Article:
Blake Eats: Oktoberfest

Grill smoke, kettle corn, and a crisp fall breeze. These scents greet your nose the second you step off the shuttle that takes you to the annual Oktoberfest celebration in the Kentlands neighborhood of Gaithersburg. Our mission was to find out whether people under 21 can enjoy Oktoberfest, a kind of German block party traditionally dripping with beer, and you definitely can! 

One of the first things we noticed when we arrived was the number of people at the event. The Kentlands Oktoberfest activities filled all of Main Street, two side streets, as well as a large grassy area, and nearly every square inch was packed with families or couples. 

Main Street featured face painting, an exquisite pumpkin carving demonstration, a stilt walker dressed in traditional German garb, vendors selling jewelry, crafts, clothes, and toys, an apple-cider making demonstration, live German folk music, live country music, and much more. Additionally, the shops lining Main Street were open, so on the off chance that visitors were tired of the myriad festival activities, they could pop into the local establishments open year-round.

Down Market Street West, those who paid a five dollar fee could decorate pumpkins (we had a blast doing this!). Younger children had the opportunity to go through an inflatable corn maze or climb an inflatable ninja wall. If you have younger siblings, cousins, nephews or nieces, etc., there is definitely plenty for them to do at the Kentlands Oktoberfest! 

But, this is Blake Eats, and so our main objective was to review what you can consume at this event besides beer. We expected that we would be knee-deep in sauerkraut, but there was a surprisingly diverse selection of food at the event. 

Visitors could choose from EuPHOria (a pho restaurant), the BobaPop tea bar, Sweet Farm (which served alternative forms of traditional German food), Bruster’s Homemade Ice Cream, Bli Man Kitchen (which served various satay dishes), kettle corn, funnel cakes, and fried Oreos to name a few options. We sampled food from Sweet Farm, Bruster’s, and Bli Man. 

From Sweet Farm, we ordered and split a pork sausage. The total came to $8, so pretty reasonable, and they threw in a free bag of chips! Once we got the sausage, which came on a toasted bun, we went over to their sauerkraut bar, which featured a variety of sauerkrauts, from traditional to Chesapeake (seasoned with Old Bay) to Asian-inspired slaws. We tried the traditional sauerkraut, which was flavored with caraway seeds. The first bite had a really intense pickle flavor, and finished with a cool, fresh, savory flavor that nicely complimented the tender, juicy, charred sausage. Neither of us was really a fan of the sauerkraut, but we think it would be a really pleasant lunch for people who enjoy sausage and sauerkraut.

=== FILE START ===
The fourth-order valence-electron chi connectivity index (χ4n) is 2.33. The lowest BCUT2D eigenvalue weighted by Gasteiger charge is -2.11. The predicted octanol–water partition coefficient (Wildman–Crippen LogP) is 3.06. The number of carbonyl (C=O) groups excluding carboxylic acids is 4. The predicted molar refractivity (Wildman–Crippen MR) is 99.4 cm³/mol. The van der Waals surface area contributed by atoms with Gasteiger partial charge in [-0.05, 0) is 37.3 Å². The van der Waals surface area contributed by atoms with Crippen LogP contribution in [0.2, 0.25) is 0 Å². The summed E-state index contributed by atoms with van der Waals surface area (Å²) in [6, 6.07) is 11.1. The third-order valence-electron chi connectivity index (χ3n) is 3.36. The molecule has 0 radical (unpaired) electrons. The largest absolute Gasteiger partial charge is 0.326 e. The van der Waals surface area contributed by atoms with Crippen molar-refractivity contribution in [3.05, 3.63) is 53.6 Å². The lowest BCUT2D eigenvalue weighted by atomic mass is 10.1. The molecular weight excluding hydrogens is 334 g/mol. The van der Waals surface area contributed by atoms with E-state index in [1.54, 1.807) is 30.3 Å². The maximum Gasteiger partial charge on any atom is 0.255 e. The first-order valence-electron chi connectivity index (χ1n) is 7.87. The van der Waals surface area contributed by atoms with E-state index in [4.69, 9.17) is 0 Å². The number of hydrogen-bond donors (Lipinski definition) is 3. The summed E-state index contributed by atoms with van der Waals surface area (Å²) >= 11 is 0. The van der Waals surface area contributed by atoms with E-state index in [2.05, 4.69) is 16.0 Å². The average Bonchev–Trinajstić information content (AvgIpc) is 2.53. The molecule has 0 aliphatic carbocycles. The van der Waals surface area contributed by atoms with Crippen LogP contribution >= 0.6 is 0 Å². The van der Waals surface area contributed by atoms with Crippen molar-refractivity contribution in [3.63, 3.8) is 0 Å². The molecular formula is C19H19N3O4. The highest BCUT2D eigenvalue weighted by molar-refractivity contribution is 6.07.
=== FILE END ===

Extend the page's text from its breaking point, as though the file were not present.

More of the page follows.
In true fall fashion, we ordered Caramel Apple Crunch ice cream from Bruster’s for dessert. It came out to $5 for two scoops. The ice cream was really creamy, super cinnamony, very sweet, and slathered with thick ribbons of caramel. The “crunch” factor turned out to be pieces of snickerdoodle cookies, adding a nice textural element. For some, the apple flavor might have been too overpowering or artificial, but Reese thought the flavor was spot-on. Our final assessment was that it tasted like a really creamy version of Apple Jacks cereal. 

After walking around for a bit, our appetite came back, and we ordered sweet beef satay from Bli Man. For five skewers of beef and a handful of rice cubes, we paid $12. The beef was very tender, very sweet, and well-seasoned, but not terribly hot in terms of spice (which I found slightly disappointing). The rice cubes were cold and had a texture that we found off-putting, but it wasn’t bad when consumed with the beef. The skewers and the fact that the rice was cubed eliminated the need for utensils, but napkins were definitely a must!  

Overall, we rank the event an 8/10, and here’s why it didn’t earn a perfect rating: 

To access the event, you had to park at a satellite location and then board a shuttle that ran every 15-20 minutes. There was a serious lack of trash and recycling receptacles, a lot of little kids (which may be a drawback for older crowds), and a limited music selection There were limited food options for those with alternative diets (though Sweet Farm served a vegan hot dog and EuPHOria served veggie spring rolls), and although it was a family-friendly festival, there was an inarguable alcohol presence (which, again, could bother some attendees). 

Final thoughts: definitely a fun event with a wide variety of good food and entertaining activities. The Kentlands Oktoberfest is a great outing for people of all ages, and something to consider attending next year!

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